Well, the bears blew this call. Many on Wall Street worried Apple was stagnating at this time last year, pinned under the weight of slowing iPhone sales and a failure to produce new market-dominating products. The stock fell 38.8% from its 2018 high through January 2019. But what a difference a year makes. Not only are iPhone sales climbing, but both the Apple Watch and AirPods are also huge successes, driving 37% year-over-year growth in the wearables division and helping Apple notch the highest quarterly profit ever reported ($22.2 billion in the company’s first quarter). Then there’s Services, which if broken out separately as a company would be No. 66 on the Fortune 500 by revenue. Apple’s stock has come roaring back, giving the company more than 40 times the market capitalization of Ford Motor. “The bears were dead wrong—as wearables have proven. They underestimated the iPhone upgrade cycle, which has been a home run for Apple over the past year, with the iPhone 11 front and center,” says Daniel Ives, managing director of equity research at Wedbush Securities. Though the coronavirus is sure to impact Q2 in terms of production, Apple keeps defying the odds.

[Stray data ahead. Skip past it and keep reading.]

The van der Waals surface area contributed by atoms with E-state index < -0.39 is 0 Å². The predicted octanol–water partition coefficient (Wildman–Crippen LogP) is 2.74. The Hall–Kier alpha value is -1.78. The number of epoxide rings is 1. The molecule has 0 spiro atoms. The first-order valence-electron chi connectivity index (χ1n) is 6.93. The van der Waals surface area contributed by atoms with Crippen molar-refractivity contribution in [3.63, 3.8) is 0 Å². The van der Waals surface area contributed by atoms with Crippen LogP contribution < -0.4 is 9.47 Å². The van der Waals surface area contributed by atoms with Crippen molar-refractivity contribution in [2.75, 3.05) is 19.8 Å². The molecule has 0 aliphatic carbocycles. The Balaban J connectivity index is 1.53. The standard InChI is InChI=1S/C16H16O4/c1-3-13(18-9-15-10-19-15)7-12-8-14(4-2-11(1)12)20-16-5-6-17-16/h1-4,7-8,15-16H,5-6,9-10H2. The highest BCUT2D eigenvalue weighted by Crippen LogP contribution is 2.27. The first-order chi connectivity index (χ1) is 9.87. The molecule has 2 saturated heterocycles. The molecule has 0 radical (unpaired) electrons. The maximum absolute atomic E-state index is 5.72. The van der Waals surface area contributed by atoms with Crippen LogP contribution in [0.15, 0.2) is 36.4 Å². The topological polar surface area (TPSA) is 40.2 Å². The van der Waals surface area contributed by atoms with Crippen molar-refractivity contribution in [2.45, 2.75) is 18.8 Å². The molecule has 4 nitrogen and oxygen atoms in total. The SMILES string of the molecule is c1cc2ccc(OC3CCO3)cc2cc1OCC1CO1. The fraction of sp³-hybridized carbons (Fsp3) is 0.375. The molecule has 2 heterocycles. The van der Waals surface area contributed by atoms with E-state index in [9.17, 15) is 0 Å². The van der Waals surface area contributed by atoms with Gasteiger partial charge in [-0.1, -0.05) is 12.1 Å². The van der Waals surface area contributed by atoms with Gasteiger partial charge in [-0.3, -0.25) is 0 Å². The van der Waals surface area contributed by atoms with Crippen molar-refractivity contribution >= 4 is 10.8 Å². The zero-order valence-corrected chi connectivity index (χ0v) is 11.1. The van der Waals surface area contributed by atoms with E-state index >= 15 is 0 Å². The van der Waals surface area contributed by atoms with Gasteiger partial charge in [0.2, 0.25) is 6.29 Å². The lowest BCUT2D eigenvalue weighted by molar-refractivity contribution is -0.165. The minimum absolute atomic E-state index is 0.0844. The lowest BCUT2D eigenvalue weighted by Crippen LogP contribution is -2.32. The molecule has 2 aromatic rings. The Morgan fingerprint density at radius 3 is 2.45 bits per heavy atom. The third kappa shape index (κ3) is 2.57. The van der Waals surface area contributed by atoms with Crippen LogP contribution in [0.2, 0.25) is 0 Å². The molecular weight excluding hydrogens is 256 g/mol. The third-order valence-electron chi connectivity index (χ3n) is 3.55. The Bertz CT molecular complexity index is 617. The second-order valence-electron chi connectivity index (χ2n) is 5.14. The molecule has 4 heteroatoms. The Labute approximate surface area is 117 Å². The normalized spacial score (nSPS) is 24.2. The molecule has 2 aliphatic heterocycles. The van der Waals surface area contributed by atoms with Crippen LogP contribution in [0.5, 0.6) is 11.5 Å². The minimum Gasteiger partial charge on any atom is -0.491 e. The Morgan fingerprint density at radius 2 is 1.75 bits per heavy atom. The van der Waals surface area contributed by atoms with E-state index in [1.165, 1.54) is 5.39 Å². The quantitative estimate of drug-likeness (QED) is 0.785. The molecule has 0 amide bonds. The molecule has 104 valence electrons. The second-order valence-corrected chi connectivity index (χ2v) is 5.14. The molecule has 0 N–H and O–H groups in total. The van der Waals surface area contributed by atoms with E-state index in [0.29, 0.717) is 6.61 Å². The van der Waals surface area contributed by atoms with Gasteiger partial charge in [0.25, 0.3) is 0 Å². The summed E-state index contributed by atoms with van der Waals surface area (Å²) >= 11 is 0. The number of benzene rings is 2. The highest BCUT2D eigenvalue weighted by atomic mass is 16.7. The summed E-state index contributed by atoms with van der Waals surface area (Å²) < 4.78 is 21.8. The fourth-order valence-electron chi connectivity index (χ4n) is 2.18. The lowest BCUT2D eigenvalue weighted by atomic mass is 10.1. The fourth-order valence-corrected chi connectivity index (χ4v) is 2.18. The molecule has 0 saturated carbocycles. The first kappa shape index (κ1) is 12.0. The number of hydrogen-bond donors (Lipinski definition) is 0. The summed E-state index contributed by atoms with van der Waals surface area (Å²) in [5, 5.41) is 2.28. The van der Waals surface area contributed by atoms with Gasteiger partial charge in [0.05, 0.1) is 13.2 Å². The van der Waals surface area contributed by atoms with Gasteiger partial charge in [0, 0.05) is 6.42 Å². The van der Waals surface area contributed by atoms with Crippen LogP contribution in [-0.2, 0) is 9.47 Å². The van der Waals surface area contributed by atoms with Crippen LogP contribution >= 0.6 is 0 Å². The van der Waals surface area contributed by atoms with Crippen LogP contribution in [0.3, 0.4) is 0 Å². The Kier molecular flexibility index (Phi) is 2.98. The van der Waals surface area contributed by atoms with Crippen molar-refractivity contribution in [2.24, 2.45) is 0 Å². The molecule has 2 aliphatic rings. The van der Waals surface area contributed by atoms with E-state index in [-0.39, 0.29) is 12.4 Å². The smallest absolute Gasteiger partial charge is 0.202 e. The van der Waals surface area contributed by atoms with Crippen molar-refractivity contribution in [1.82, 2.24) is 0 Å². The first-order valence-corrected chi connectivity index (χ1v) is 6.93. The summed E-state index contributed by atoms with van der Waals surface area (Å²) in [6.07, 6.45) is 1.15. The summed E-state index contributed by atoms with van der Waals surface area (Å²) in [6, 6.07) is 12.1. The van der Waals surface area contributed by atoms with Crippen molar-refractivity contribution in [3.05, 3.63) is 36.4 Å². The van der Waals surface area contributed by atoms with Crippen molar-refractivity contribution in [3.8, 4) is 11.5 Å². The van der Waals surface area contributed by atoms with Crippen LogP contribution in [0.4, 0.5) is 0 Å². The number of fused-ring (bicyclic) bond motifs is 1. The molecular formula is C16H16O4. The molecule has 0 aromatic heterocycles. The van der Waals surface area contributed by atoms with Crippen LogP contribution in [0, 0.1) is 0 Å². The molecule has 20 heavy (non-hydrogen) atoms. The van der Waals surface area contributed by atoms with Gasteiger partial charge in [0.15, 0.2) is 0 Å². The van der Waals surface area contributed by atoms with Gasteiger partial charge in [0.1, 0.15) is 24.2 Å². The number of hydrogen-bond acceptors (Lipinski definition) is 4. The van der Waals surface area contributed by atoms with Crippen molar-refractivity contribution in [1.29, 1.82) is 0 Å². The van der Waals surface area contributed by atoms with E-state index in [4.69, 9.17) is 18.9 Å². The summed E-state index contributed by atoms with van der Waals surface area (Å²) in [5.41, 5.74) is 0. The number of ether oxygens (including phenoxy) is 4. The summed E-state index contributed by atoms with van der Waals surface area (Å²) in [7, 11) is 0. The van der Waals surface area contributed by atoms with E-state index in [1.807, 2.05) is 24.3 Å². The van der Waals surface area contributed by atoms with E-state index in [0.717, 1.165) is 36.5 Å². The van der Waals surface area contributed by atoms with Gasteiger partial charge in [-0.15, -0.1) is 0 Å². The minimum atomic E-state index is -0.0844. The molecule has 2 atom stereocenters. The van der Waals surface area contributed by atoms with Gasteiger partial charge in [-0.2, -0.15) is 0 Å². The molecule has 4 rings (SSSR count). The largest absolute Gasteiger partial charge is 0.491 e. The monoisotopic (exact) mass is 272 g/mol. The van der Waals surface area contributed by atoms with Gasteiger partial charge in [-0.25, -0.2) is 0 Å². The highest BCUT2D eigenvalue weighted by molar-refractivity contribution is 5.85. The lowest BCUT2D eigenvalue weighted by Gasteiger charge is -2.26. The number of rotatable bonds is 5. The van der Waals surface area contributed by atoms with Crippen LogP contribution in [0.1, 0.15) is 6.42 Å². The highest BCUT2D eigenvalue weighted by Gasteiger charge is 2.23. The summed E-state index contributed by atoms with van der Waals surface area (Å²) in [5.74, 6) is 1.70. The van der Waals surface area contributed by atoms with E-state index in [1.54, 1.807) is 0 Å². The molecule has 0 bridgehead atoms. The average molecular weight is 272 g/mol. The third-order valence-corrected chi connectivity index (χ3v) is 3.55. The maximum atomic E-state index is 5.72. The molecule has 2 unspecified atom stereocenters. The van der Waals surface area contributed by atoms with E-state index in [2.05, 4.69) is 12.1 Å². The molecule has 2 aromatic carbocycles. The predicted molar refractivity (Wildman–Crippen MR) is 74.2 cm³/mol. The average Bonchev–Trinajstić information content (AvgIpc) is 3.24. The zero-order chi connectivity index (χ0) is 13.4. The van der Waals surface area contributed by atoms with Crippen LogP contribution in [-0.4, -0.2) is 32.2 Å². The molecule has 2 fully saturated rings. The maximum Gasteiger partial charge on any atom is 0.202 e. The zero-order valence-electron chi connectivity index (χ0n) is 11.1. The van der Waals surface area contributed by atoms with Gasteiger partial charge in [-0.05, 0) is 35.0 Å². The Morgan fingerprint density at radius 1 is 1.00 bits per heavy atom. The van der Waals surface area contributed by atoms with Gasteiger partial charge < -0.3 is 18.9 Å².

A version of this article appears in the March 2020 issue of Fortune with the headline “The Golden Apple.”
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